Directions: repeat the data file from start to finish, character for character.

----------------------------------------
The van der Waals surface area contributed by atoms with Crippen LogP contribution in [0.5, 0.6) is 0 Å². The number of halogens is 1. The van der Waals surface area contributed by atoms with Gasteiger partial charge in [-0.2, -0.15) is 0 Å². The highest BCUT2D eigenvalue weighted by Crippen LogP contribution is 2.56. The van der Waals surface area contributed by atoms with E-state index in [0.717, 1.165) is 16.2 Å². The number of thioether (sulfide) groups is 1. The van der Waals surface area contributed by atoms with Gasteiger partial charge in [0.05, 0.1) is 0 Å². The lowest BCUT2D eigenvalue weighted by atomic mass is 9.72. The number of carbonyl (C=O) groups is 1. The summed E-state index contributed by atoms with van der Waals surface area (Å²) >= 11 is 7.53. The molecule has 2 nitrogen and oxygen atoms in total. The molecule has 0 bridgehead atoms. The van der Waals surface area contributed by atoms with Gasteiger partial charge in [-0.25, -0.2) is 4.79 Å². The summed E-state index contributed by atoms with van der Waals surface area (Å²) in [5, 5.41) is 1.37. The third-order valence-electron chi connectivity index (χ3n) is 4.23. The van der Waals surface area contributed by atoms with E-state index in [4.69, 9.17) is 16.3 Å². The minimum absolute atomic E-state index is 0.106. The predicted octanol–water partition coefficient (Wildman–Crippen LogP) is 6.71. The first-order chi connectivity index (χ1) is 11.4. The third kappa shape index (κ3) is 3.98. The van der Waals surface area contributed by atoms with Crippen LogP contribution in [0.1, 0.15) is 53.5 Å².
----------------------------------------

The van der Waals surface area contributed by atoms with Crippen LogP contribution in [0.5, 0.6) is 0 Å². The number of halogens is 1. The van der Waals surface area contributed by atoms with Gasteiger partial charge in [-0.2, -0.15) is 0 Å². The highest BCUT2D eigenvalue weighted by Crippen LogP contribution is 2.56. The van der Waals surface area contributed by atoms with E-state index in [0.717, 1.165) is 16.2 Å². The number of thioether (sulfide) groups is 1. The van der Waals surface area contributed by atoms with Gasteiger partial charge in [0.05, 0.1) is 0 Å². The lowest BCUT2D eigenvalue weighted by atomic mass is 9.72. The number of carbonyl (C=O) groups is 1. The summed E-state index contributed by atoms with van der Waals surface area (Å²) >= 11 is 7.53. The molecule has 2 nitrogen and oxygen atoms in total. The molecule has 0 bridgehead atoms. The van der Waals surface area contributed by atoms with Gasteiger partial charge in [-0.25, -0.2) is 4.79 Å². The summed E-state index contributed by atoms with van der Waals surface area (Å²) in [5, 5.41) is 1.37. The third-order valence-electron chi connectivity index (χ3n) is 4.23. The van der Waals surface area contributed by atoms with E-state index in [4.69, 9.17) is 16.3 Å². The minimum absolute atomic E-state index is 0.106. The predicted octanol–water partition coefficient (Wildman–Crippen LogP) is 6.71. The first-order chi connectivity index (χ1) is 11.4. The third kappa shape index (κ3) is 3.98. The van der Waals surface area contributed by atoms with Crippen LogP contribution in [0.1, 0.15) is 53.5 Å².